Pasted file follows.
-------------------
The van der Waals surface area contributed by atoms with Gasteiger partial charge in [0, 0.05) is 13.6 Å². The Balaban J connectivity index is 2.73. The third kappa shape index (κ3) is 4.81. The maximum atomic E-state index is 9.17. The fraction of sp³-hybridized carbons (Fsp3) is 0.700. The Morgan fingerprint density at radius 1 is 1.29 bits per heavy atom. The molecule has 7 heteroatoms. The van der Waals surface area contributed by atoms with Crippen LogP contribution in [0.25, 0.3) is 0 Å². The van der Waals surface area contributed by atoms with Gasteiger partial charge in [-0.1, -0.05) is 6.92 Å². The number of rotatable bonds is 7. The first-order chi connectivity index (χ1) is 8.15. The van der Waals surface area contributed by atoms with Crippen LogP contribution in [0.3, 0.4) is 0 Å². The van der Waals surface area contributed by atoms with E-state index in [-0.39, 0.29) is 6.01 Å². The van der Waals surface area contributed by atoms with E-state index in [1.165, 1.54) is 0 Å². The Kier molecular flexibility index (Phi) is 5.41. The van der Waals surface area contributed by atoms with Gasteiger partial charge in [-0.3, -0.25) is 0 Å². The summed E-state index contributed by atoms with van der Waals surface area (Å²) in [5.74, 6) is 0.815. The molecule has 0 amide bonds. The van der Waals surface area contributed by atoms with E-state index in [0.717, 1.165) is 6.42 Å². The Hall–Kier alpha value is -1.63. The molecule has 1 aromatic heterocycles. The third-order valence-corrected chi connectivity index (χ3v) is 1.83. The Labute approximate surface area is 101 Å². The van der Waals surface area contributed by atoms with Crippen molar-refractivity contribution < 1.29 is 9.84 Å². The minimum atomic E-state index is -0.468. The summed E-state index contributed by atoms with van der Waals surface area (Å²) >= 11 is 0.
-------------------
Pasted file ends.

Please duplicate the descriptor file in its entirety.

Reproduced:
The van der Waals surface area contributed by atoms with Gasteiger partial charge in [0, 0.05) is 13.6 Å². The Balaban J connectivity index is 2.73. The third kappa shape index (κ3) is 4.81. The maximum atomic E-state index is 9.17. The fraction of sp³-hybridized carbons (Fsp3) is 0.700. The Morgan fingerprint density at radius 1 is 1.29 bits per heavy atom. The molecule has 7 heteroatoms. The van der Waals surface area contributed by atoms with Crippen LogP contribution in [0.25, 0.3) is 0 Å². The van der Waals surface area contributed by atoms with Gasteiger partial charge in [-0.1, -0.05) is 6.92 Å². The number of rotatable bonds is 7. The first-order chi connectivity index (χ1) is 8.15. The van der Waals surface area contributed by atoms with Crippen LogP contribution in [0.3, 0.4) is 0 Å². The van der Waals surface area contributed by atoms with E-state index in [-0.39, 0.29) is 6.01 Å². The van der Waals surface area contributed by atoms with E-state index in [1.165, 1.54) is 0 Å². The Kier molecular flexibility index (Phi) is 5.41. The van der Waals surface area contributed by atoms with Gasteiger partial charge in [-0.3, -0.25) is 0 Å². The summed E-state index contributed by atoms with van der Waals surface area (Å²) in [5.74, 6) is 0.815. The molecule has 0 amide bonds. The van der Waals surface area contributed by atoms with E-state index in [0.717, 1.165) is 6.42 Å². The Hall–Kier alpha value is -1.63. The molecule has 1 aromatic heterocycles. The third-order valence-corrected chi connectivity index (χ3v) is 1.83. The Labute approximate surface area is 101 Å². The van der Waals surface area contributed by atoms with Crippen molar-refractivity contribution < 1.29 is 9.84 Å². The minimum atomic E-state index is -0.468. The summed E-state index contributed by atoms with van der Waals surface area (Å²) >= 11 is 0.